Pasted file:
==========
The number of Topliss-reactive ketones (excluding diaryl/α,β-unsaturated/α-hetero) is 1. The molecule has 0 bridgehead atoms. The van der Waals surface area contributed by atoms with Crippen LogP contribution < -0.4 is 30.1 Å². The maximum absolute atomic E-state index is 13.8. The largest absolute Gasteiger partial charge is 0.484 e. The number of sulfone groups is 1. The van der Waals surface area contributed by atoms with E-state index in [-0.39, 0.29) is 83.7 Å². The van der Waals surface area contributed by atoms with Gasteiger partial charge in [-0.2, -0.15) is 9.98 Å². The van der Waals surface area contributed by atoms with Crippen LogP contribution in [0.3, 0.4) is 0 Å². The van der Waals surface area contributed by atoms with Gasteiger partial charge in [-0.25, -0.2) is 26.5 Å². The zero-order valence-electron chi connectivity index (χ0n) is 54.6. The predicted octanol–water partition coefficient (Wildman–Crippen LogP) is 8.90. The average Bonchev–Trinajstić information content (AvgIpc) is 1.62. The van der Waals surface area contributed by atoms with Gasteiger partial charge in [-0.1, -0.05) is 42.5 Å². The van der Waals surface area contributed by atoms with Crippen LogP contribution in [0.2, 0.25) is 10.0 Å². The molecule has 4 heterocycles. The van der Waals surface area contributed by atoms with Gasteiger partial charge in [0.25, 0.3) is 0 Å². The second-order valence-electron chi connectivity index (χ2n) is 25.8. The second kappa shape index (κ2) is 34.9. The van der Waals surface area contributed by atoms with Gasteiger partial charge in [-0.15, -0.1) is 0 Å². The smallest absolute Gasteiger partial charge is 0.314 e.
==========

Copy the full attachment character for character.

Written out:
The number of Topliss-reactive ketones (excluding diaryl/α,β-unsaturated/α-hetero) is 1. The molecule has 0 bridgehead atoms. The van der Waals surface area contributed by atoms with Crippen LogP contribution < -0.4 is 30.1 Å². The maximum absolute atomic E-state index is 13.8. The largest absolute Gasteiger partial charge is 0.484 e. The number of sulfone groups is 1. The van der Waals surface area contributed by atoms with E-state index in [-0.39, 0.29) is 83.7 Å². The van der Waals surface area contributed by atoms with Gasteiger partial charge in [-0.2, -0.15) is 9.98 Å². The van der Waals surface area contributed by atoms with Crippen LogP contribution in [0.3, 0.4) is 0 Å². The van der Waals surface area contributed by atoms with Gasteiger partial charge in [-0.25, -0.2) is 26.5 Å². The zero-order valence-electron chi connectivity index (χ0n) is 54.6. The predicted octanol–water partition coefficient (Wildman–Crippen LogP) is 8.90. The average Bonchev–Trinajstić information content (AvgIpc) is 1.62. The van der Waals surface area contributed by atoms with Gasteiger partial charge in [-0.1, -0.05) is 42.5 Å². The van der Waals surface area contributed by atoms with Crippen LogP contribution in [0.2, 0.25) is 10.0 Å². The molecule has 4 heterocycles. The van der Waals surface area contributed by atoms with Gasteiger partial charge in [0.25, 0.3) is 0 Å². The second-order valence-electron chi connectivity index (χ2n) is 25.8. The second kappa shape index (κ2) is 34.9. The van der Waals surface area contributed by atoms with Gasteiger partial charge in [-0.15, -0.1) is 0 Å². The smallest absolute Gasteiger partial charge is 0.314 e.